11 Do’s & Don’t’s of Dealing with Your Anger

Written by Marta Ustyanich  |  Photo by Peopleimages

Losing your cool at the slightest provocation? Protect your chill vibe and your physical health with these strategies for constructively dealing with anger, courtesy of psychologist Harriet Lerner, bestselling author of The Dance of Anger: A Woman’s Guide to Changing the Patterns of Intimate Relationships (2005).

1. Speak up when an issue is important to you. While you don’t need to address every irritation or injustice that comes along, if the cost of staying silent is becoming bitter or resentful, it’s best to make your feelings known.

2. Strike when the iron is cold. Avoid speaking up in the heat of the moment when you’re feeling angry and intense. If you feel your temperature rising in the middle of a conversation, try saying, “I need a little time to sort out my thoughts. Let’s set up another time to talk about this.”

3. Take time out to think about the problem and clarify your position. Think clearly about what you want to say, how to say it, and when. Angry confrontations only invite the other person to become defensive and see you as the problem.

4. Don’t use below-the-belt tactics. These include blaming, interpreting, diagnosing, labeling, analyzing, preaching, moralizing, ordering, warning, interrogating, ridiculing, and lecturing.

5. Use “I” language. Say, “I think,” “I feel,” “I fear,” “I want.” A true “I” statement says something about you without criticizing or blaming the other person, and without holding them responsible for your feelings or reactions.

6. Keep it short and kind. It’s powerful to say, “I left our conversation feeling like a smaller person who disappointed you,” and leave it at that. This takes more courage than lecturing or criticizing the person for being insensitive or disrespectful.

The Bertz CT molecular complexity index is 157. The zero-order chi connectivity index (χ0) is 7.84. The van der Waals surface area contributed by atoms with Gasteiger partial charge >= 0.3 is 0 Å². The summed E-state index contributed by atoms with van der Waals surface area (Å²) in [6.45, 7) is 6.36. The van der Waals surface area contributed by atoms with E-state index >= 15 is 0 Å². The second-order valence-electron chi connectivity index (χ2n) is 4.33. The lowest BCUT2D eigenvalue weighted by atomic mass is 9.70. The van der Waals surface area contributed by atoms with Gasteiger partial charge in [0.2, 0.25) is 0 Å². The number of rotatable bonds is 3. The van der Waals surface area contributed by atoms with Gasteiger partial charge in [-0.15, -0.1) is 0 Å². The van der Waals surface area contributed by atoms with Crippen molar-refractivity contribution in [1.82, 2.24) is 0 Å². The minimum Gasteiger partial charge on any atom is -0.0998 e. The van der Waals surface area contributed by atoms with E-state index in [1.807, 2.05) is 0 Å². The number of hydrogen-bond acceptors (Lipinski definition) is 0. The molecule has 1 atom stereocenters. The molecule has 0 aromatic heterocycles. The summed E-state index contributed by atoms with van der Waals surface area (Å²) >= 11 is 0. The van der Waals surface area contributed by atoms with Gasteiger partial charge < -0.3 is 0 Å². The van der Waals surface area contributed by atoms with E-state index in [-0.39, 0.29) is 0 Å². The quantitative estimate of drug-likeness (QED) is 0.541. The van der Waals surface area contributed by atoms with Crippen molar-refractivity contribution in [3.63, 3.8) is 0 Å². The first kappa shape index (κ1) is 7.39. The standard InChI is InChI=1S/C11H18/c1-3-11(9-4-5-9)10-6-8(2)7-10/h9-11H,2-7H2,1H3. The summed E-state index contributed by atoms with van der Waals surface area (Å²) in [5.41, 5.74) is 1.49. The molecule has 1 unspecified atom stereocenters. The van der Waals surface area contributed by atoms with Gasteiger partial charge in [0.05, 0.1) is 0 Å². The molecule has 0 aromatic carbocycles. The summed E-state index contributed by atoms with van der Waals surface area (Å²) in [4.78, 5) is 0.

7. Appreciate that people are different. If you’re fighting about who’s right or wrong, you may be missing the point. Different perspectives and ways of reacting do not necessarily mean that one person is right and the other wrong. Don’t tell another person what they think or feel, or what they should think or feel.

8. Recognize that each person is responsible for their own actions. Be angry at the right person. Don’t blame your mother-in-law because she’s overbearing and oversteps boundaries, for example. Setting—and maintaining—clear boundaries is your and your husband’s responsibility.

9. Stop trying to convince others that you’re right. If the other person isn’t hearing you, simply say, “Well, it may sound crazy to you, but this is how I feel,” or, “I understand that you disagree, but I guess we see the problem differently.”

10. Never use text or email to express your anger or to process an emotional issue. Confrontational texts or emails will only send a conversation downhill swiftly. No exceptions.

11. Don’t expect change to come about from hit-and-run confrontations. Change occurs slowly in close relationships. If you make even a small change, you will be tested many times to see if you really mean it.

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